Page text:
I make it a habit to choose meaning over happiness on certain auspicious occasions. For my first date with the woman I ended up marrying, I took her to see Yossi Klein Halevi’s film “Kaddish,” a story about his father, a survivor of the Holocaust. Powerful film, slightly strange evening. Still basking in our twenty-fifth wedding anniversary, for my most recent birthday I chose to see “Twelve Years a Slave,” the remarkable true story of a nightmare, the account of a free black man kidnapped into slavery in antebellum America, torn from his family in Saratoga Springs, NY and sold into Deep South servitude in Louisiana. Solomon Northup’s account of his journey from freedom to slavery and back to freedom along with other more famous books like “Uncle Tom’s Cabin” hardened Northern hearts in the 1850’s against the Peculiar Institution and convinced Southerners that the South might need to seek its freedom outside of the United States, a set of mentalities that brought us the Civil War.
For people who find history endlessly fascinating for its entertainment value replete with horrors and triumphs, stories like Northup’s remind us we’re sometimes even often telling moral stories when we talk about the past. Stories about politics and law and money and public matters boil down to stories about choices and who gets to make them and the effects upon self and others of those choices. One man goes home at night to dine with his wife and children in a house paid for by the labor of a man or a woman or a child he purchased earlier that day. A woman cries herself to sleep every night, remembering the children sold away from her.
I found it particularly weird to screen this movie in Newport, R.I. Once upon a time one of the five great seaports in American life, now mainly a quaint city ever in need of the tourist trade, Newport as a shipping center lived connected to an Atlantic economy and a transatlantic one at that, and slavery made up a big part of that set of interlocking relationships and interests. Slavery touched and tainted almost every aspect and precinct of American life, even as in the case of Newport it prided itself on religious toleration that characterized colonial Rhode Island as a whole.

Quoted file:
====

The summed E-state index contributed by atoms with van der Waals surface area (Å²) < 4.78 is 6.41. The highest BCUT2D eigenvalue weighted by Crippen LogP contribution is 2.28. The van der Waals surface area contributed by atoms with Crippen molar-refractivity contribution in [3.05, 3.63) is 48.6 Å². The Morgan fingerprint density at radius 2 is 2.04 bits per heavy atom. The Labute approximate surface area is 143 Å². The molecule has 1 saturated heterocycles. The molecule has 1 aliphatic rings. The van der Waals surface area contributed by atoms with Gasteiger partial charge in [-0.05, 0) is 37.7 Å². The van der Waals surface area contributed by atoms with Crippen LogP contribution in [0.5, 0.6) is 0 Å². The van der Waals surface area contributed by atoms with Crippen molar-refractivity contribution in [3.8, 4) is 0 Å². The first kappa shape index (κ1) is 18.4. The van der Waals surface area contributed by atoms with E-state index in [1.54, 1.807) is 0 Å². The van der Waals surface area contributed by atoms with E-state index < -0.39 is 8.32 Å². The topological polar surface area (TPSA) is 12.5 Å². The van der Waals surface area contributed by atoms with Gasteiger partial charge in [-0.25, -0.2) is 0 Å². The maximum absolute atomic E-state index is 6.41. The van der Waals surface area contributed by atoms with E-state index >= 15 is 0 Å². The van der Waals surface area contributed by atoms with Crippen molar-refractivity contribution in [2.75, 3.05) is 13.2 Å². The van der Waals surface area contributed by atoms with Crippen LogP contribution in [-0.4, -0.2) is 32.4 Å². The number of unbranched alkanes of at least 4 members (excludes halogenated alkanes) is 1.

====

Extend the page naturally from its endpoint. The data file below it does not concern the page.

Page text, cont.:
As a Jew, and as an American Jew, I thought about that when we spent Shabbat at the Touro Synagogue, and viewed some of the history of the Jewish community at the synagogue’s lovely recently built historical center. I wondered how many of the men and women depicted there in state of the art virtual portrait exhibits owned slaves, how many of them opposed slavery, and how vigorously they fought over such issues at the same time that they embraced and enhanced colonial and early national notions of religious and ethnic diversity.
Jewish notions of chosenness may be properly understood as vocation, being chosen for some future purpose, rather than some base notion of ethnic historical specialness. But nonetheless chosenness cannot help breed some degree of shall we say excessive preoccupation with oneself. What does God want of me? An important question, and one that makes “me” pretty consequential. Jews may disagree on virtually everything else, but they all seem to agree on this: they all want to believe that being Jewish matters in some way “out there” in the world, that we’re difference makers. Jews matter.
So it’s a strange thing to live in a country where in some way we matter relatively little. In a somewhat understandable somewhat macabre way some Jews can’t seem to handle not being at the center of the story, even when that story contains much that tells of humanity’s penchant for prejudice, discrimination, cruelty and exploitation. Not white enough for some, but definitely not black, our Jewish story seems pretty small compared to the story we watched up on that screen, THE American story, of race and slavery and freedom. Whose people’s saga of oppression trumps? I’m not sure that’s a good question; historians tend to avoid comparisons that eliminate particular circumstances and contexts. So I’ll leave that for another time. For now it’s enough to note that there’s more than enough pain and suffering to go around. Too much.